Host plugins: The XenAPI has an extension mechanism that allows one to install a Python script (usually, but it can be any executable) on the host side, and then call that through the XenAPI. This is used in the current virt.xenapi implementation to stream disks from nova-objectstore onto the host. Calling these plugins would be impossible if using libvirt. Having this mechanism available means that your host-side installation can be lighter (a script, rather than an agent) and you don't need a separate RPC mechanism for it, making the overall implementation simpler. This is particularly important for Nova as we integrate Glance, and probably will also be used to implement some of the more interesting ideas around network configuration and isolation.
Tasks / Jobs: XenAPI's task class returns information about a running task (i.e. asynchronous operation). libvirt has the same concept exposed as a job. However, libvirt's jobs are tied to a particular domain, so there can only be one operation happening per domain, and host-level asynchronous operations cannot be represented. XenAPI can perform host-level operations asynchronously too, so Nova can run these without having to tie up a thread. In particular, host plugins can be called asynchronously, which we're using for the disk streaming.
VM state: libvirt has a virDomainState enum containing a variety of domain states. As discussed on a thread on the Nova list a little while ago, these states are a mishmash of various conditions: some are power states (whether the VM is running, suspended, paused, or halted), one is a transition between states (whether the VM has been asked to shut down gracefully, but strangely there isn't one for when the VM has been asked to reboot gracefully or suspend), and one is a reason for entering a power state (whether the VM crashed). The remaining one is whether the VM is blocked, which is a per-VCPU property, and in any case has no place in a remote API where the retrieval timescale far exceeds the granularity on which this state would exist. XenAPI separates out the three major concerns into power states, ongoing tasks (covering reboot and suspend as well as shutdown), and last-shutdown-reasons (covering internal and external shutdown or reboot commands as well as crashing). The per-VCPU statistics on running/runnable/blocked (as well as other, more useful and subtle statistics) are collected in aggregate form (mentioned below) which is much more useful than any attempt to use a single virDomainState. This is such a fundamental part of libvirt's design that I can't see it being fixed, even though it's such a fundamental flaw. The quality of any implementation based on libvirt is hobbled by this design flaw.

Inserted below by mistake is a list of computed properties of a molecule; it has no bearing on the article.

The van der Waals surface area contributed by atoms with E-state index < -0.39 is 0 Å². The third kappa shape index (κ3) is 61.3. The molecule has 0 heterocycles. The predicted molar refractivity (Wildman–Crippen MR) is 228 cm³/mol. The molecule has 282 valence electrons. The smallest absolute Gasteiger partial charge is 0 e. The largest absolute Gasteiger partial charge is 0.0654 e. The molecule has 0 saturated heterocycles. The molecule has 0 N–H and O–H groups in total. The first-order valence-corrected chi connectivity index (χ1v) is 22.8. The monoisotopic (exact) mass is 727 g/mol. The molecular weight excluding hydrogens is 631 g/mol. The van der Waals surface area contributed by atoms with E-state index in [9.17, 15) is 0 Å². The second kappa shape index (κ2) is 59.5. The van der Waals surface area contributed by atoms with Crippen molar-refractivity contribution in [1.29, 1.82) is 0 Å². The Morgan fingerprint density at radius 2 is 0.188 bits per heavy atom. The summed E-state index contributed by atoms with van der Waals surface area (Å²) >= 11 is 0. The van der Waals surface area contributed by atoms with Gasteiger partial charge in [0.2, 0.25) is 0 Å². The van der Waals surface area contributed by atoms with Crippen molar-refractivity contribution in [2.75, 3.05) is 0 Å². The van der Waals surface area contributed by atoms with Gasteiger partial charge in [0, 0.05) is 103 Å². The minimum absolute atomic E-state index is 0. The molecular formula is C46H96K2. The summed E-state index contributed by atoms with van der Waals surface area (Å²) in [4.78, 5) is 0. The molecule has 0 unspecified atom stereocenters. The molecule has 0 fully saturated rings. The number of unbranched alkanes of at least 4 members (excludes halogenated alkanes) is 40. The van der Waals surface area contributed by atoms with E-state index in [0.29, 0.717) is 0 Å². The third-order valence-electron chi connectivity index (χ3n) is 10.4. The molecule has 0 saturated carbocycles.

Monitoring 1: libvirt includes API calls for collecting block and network statistics on a per-device basis. These are single counters, giving the current value, which means that the client has to poll all the time if it wants to collect aggregated statistics. Nova does precisely this in monitor.py, and then aggregates them into RRDs for eventual collection by a client. This is an expensive way to collect statistics. XenAPI includes a request for aggregated RRDs (using the rrdxport format, over HTTP). This means that client requests can be passed down to the host directly, and there is no need to poll the hosts and store the intermediate data elsewhere. Nova will be able to take direct advantage of XenServer's RRDs, and reduce host load by eliminating the polling.
Monitoring 2: libvirt includes only basic block and network I/O stats, plus a fairly comprehensive domain-memory stats block. XenServer has a far richer collection of statistics, including host-level as well as guest-level statistics, and subtle statistics about VM behaviour (such as the proportion of time that a VM was wasting cycles stuck in a lock, indicating a concurrency hazard). These statistics are all open to Nova to collect, whereas going through libvirt would limit you to the basic set.